To get an edge on its rivals, managers at WestJet Airlines Ltd rigorously monitor a range of critical data, including travel patterns, buying habits, meal preferences and, apparently, the price of underwear.
According to WestJet's internal calculations, a typical passenger packs $25 worth of underpants. He or she also takes $10 worth of socks, $75 in shoes, $100 worth of pants, $75 in shirts, $150 in jackets, $25 in toiletries and $90 in other items. The passenger puts all that into a bag worth $200, the airline estimates.
That's not all. The Calgary-based airline is convinced that at least some passengers on its main competitor, Air Canada, carry more expensive clothing. That's because Air Canada has business class, and business travellers, in WestJet's estimation, "often have luggage content that tends to be a higher monetary value."
WestJet filed the estimates with the Canadian Transportation Agency (CTA) as part of a prolonged battle about the airline's liability for damaged or lost luggage.
The CTA hasn't bought the airline's estimates and in a ruling this week it has ordered the company to increase its compensation for damaged and lost luggage by more than $1,500.
Last year, the CTA ruled WestJet's current compensation level - $250 - was too low and it gave the carrier more than a year to come up with a new amount. WestJet proposed $1,000 - still $500 less than Air Canada and $800 lower than an international airline agreement known as the Montreal Convention.
In a filing with the CTA, Lorne Mackenzie, WestJet's director of regulatory and government affairs, justified the $1,000 proposed amount by arguing that the airline's passengers carry less expensive stuff. According to his calculations, a typical WestJet passenger packs for a trip of five days or less and takes $750 worth of items, consisting of luggage, shoes, socks, underwear, pants, shirts, jackets, toiletries and "other" things. "Expenses similar to these numbers would support even a maximum liability of $750," he said.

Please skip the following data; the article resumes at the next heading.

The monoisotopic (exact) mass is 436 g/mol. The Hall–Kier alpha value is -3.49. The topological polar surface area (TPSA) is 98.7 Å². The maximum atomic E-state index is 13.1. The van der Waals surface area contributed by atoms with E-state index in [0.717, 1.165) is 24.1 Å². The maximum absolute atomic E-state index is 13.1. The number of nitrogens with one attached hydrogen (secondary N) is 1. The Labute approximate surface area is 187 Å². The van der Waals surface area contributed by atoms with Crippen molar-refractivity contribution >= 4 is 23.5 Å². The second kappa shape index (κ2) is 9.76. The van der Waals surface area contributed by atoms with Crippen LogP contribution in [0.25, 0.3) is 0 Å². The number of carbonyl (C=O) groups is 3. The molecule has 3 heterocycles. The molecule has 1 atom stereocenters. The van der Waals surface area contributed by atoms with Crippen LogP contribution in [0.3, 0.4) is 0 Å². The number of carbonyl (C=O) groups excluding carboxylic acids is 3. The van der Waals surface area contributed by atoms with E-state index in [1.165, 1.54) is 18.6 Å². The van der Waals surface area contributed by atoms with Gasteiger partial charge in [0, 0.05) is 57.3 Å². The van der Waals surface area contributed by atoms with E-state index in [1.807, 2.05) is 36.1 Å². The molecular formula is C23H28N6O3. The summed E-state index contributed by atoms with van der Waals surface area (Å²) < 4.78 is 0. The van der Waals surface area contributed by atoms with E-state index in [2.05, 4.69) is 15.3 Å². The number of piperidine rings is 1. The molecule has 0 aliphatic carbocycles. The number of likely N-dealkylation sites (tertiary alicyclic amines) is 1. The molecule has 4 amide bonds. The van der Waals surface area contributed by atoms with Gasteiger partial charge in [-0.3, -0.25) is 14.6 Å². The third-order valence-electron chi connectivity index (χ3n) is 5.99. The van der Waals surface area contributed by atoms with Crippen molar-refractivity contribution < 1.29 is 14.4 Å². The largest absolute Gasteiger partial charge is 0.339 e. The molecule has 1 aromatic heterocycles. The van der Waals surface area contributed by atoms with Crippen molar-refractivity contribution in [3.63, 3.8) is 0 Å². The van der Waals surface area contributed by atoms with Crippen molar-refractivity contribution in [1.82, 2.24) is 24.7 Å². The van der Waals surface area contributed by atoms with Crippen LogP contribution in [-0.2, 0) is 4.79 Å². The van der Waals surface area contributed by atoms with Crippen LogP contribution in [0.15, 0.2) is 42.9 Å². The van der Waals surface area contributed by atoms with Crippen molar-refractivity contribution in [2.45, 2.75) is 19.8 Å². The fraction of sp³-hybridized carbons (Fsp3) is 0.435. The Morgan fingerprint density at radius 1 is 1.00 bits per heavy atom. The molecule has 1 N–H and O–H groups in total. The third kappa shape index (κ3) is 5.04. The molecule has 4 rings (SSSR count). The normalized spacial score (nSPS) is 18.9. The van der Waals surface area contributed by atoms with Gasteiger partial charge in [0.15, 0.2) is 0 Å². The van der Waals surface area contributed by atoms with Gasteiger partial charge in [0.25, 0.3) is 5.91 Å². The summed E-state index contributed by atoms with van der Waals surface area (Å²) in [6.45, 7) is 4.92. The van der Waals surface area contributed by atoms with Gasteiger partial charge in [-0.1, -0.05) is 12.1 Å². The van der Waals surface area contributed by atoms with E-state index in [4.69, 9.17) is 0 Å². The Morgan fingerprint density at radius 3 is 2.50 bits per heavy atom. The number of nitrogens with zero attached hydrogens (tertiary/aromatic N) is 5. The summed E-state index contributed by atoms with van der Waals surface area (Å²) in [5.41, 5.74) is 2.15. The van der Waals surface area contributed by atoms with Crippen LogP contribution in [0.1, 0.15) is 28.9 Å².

Mr. Mackenzie added that WestJet pays more than $250 in some cases but the vast majority of claims are settled for less than $1,000. Of the airline's 2,304 compensation payments between January of 2009 and July, 2010, 91 per cent were for less than $1,000 and 61 per cent were less than $250, he added.
Those arguments didn't sit well with Gabor Lukacs, an assistant professor of mathematics at the University of Manitoba who launched the complaint with the CTA last year. In an interview, he called Mr. Mackenzie's $750 clothing estimate an insult. "It conveys to people that your property is not worth [very much]" he said from Winnipeg.
In his filings with the CTA, Dr. Lukacs picked apart Mr. Mackenzie's calculations, using mathematical equations to back up some of his arguments. For example, Dr. Lukacs said a shirt can easily cost between $40 to $70 before tax. Mr. Mackenzie's $75 estimate presumes WestJet passengers pack just one shirt for five days, Dr. Lukacs argued. He added that most people "change their shirts, socks, and underwear daily" making the other estimates "detached from the reality of a hypothetical passenger."
Dr. Lukacs also shot down Mr. Mackenzie's arguments about the amount paid out in claims, noting that the airline's $250 limit would discourage most passengers from making larger claims. Dr. Lukacs argued WestJet should follow the Montreal Convention of $1,800. He added someone could also challenge Air Canada's limit of $1,500.
The CTA also took a dim view of Mr. Mackenzie's arguments. In a ruling posted Wednesday, the CTA said Mr. Mackenzie's $750 estimate was "speculative, and is not substantiated by evidence." The agency also noted that although WestJet does not have a business class, some of its passengers may travel for business purposes and carry more expensive clothing.
The CTA also said Mr. Mackenzie's contention that WestJet almost always pays out claims for less than $1,000, means it can easily afford to boost its limit to $1,800. The agency has given the airline 10 day to increase its limit to that amount.
A spokesman for WestJet said the airline is reviewing the decision.
Dr. Lukacs said he is happy with the ruling and started the case only because a friend had a damaged bag. "This is what I think people really should take away from all this," he said. "You shouldn't feel embarrassed or ashamed to tell an airline, pay up. It's your property."
When asked if he travels on WestJet, Dr. Lukacs didn't hesitate: "Of course. In terms of the atmosphere on the flights, I find WestJet flights far more personal, far nicer as an experience than Air Canada flights."
BY THE NUMBERS
WestJet's current compensation for a claim for lost or damaged luggage.
Air Canada's compensation amount.
Amount the Canadian Transportation Agency says WestJet should pay (in accordance with international convention).
Number of compensation payments WestJet paid between January of 2009 and July of 2010.
Portion of payments that were less than $250.